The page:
Quark Engine and JT400 - Part 3

In this post we will continue with our web exposed controllers showing you a simple skeleton to work with OUTQ's and SPOOLS. We will show you how easy is to manage or read spool files and outqs.

As OUTQ and SPOOL files are separate objects on IBM i, we will do the same thing for our controllers by creating simple skeletons, each for one object type.

First, OutqController for handling OUTQ's

@ExtJSDirect(paths = { "/ws", "/api" })
@ExtJSAction(namespace = "io.greenscreens", action = "OUTQ")
public class OutqController {

	private static final Logger LOG = LoggerFactory.getLogger(OutqController.class);

	@Inject 
	AS400 as400;
	
	@PostConstruct
	public void init() {
		if (!as400.isUsePasswordCache()) {
			throw new RuntimeException("User not verified!");
		}
	}
	
	@ExtJSMethod("spools")
	public ExtJSResponseList<SpoolData> spools(final String outq) {		

		return new ExtJSResponseList<>(true, null);
	}

	@ExtJSMethod("list")
	public ExtJSResponseList<String> list() {		

		return new ExtJSResponseList<>(true, null);
	}

	@ExtJSMethod("clear")
	public ExtJSResponse clear(final String outq, final boolean allUsers) {

		return new ExtJSResponse(true, null);
	}

}

And, SpoolController for handling Spool Files

@ExtJSDirect(paths = { "/ws", "/api" })
@ExtJSAction(namespace = "io.greenscreens", action = "SPOOL")
public class SpoolController {

	enum STATE {HOLD, RELEASE} 
	
	@Inject 
	AS400 as400;
	
	@PostConstruct
	public void init() {
		if (!as400.isUsePasswordCache()) {
			throw new RuntimeException("User not verified!");
		}
	}
	
	@ExtJSMethod("load")
	public ExtJSResponse load(final SpoolData data) {		

		return new ExtJSResponse(true, null);
	}

	@ExtJSMethod("remove")
	public ExtJSResponse remove(final SpoolData data) {		

		return new ExtJSResponse(true, null);
	}

	@ExtJSMethod("move")
	public ExtJSResponse move(final SpoolData data, final String outq) {		

		return new ExtJSResponse(true, null);
	}

	@ExtJSMethod("state")
	public ExtJSResponse state(final SpoolData data, final STATE state) {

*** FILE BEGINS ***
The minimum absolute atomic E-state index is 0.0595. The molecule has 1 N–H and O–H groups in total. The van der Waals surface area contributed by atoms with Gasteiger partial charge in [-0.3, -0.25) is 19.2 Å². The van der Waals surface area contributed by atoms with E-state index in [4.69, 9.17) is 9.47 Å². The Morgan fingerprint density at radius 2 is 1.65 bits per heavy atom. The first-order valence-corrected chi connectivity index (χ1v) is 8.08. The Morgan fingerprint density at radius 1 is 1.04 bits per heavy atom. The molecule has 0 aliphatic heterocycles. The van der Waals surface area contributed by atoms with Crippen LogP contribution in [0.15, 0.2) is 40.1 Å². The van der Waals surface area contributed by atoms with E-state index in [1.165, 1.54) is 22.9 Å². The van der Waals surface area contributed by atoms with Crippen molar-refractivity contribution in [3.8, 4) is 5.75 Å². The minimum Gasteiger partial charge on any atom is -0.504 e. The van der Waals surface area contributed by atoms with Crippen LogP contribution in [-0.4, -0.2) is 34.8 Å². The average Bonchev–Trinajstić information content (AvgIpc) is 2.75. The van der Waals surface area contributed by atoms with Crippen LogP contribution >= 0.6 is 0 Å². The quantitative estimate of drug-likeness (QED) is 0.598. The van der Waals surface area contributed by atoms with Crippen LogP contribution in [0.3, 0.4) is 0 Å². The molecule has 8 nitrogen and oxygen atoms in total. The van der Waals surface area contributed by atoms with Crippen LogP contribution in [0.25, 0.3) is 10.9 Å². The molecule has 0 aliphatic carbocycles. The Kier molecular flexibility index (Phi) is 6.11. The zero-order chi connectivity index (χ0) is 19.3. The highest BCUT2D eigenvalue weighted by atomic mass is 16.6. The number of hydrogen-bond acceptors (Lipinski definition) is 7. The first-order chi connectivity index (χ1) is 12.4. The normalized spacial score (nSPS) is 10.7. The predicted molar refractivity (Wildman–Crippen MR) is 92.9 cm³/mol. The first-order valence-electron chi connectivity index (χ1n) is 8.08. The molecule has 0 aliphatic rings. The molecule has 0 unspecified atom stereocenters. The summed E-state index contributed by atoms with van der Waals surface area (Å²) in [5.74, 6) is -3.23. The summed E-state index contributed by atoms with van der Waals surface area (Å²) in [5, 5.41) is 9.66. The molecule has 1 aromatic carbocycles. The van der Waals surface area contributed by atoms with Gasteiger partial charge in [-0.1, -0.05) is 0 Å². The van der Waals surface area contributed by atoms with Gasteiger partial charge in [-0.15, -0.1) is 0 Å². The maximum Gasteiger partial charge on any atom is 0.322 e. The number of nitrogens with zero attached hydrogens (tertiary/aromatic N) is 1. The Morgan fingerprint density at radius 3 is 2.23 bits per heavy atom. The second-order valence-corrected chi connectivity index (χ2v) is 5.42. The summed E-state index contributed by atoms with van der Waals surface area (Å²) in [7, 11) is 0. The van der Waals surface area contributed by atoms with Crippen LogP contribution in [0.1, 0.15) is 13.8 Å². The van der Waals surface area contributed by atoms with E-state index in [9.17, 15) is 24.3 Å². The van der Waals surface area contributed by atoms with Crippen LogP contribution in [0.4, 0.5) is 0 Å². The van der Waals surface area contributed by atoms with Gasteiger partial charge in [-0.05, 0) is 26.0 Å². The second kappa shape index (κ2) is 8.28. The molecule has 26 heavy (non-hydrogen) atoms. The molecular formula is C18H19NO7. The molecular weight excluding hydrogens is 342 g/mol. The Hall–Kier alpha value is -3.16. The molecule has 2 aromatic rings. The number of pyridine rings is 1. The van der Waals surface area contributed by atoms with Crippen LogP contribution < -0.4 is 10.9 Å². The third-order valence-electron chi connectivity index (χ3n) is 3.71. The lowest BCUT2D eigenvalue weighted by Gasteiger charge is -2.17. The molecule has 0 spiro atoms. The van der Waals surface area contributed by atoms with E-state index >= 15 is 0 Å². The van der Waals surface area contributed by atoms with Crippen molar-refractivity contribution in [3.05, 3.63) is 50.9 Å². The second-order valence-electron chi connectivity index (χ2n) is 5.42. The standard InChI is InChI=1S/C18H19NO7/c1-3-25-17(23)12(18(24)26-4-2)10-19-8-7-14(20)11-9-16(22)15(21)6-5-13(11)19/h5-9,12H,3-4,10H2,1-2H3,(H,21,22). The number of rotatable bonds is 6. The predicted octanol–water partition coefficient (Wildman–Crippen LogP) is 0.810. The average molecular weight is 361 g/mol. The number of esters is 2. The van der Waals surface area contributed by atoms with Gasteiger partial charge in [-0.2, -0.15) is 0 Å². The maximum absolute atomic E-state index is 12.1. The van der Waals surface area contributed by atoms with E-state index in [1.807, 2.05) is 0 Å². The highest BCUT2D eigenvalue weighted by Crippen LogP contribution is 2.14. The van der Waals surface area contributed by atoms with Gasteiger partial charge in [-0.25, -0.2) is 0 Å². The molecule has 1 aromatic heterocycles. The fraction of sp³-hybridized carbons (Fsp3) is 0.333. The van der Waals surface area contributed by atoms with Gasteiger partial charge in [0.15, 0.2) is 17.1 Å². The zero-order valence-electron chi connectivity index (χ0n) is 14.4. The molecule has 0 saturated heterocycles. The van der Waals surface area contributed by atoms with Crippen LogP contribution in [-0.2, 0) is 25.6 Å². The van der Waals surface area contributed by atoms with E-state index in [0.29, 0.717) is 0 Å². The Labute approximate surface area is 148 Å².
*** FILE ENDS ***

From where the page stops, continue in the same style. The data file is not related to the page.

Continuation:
return new ExtJSResponse(true, null);
	}
}

As one can see, its quite straightforward.

In SpoolController we used SpoolData class definition to simplify and reduce method parameter pollution. Spool files can be uniqely found by several attributes as spoolName, spoolNumber, spoolSequence, outq name etc. We decided to use data structure instead of adding all attributes individually.

Instead making calls as show in the first line, we will use later format.

io.greenscreens.SPOOL.remove('PRTQ', 'INVOICE', 1092929, 22);

let cfg = {outq:'PRTQ', name:'INVOICE', number:1092929, seq:22};
io.greenscreens.SPOOL.remove(cfg);

Our SpoolData structure used to filter or select spool  will look like this.

public class SpoolData {

	private String outq;
	private String sysName;
	private String spoolName;
	private int number;
	private String jobName;
	private String jobUser;
	private String jobNumber;

}

What remains is to add some logic. Here is a sample for deleting spool file.  

@ExtJSMethod("remove")
public ExtJSResponse remove(final SpoolData data) {		

	final ExtJSResponse.Builder builder = ExtJSResponse.Builder.create();
					
	try {
		final SpooledFile file = get(data);
		file.delete();
		builder.setStatus(true);
	} catch (Exception e) {
		builder.setMessage(e.getMessage());
		LOG.error(e.getMessage());
		LOG.debug(e.getMessage(), e);
	}
		
	return builder.build();
}

Full working source is updated on our GitHub repository here, under package demo3.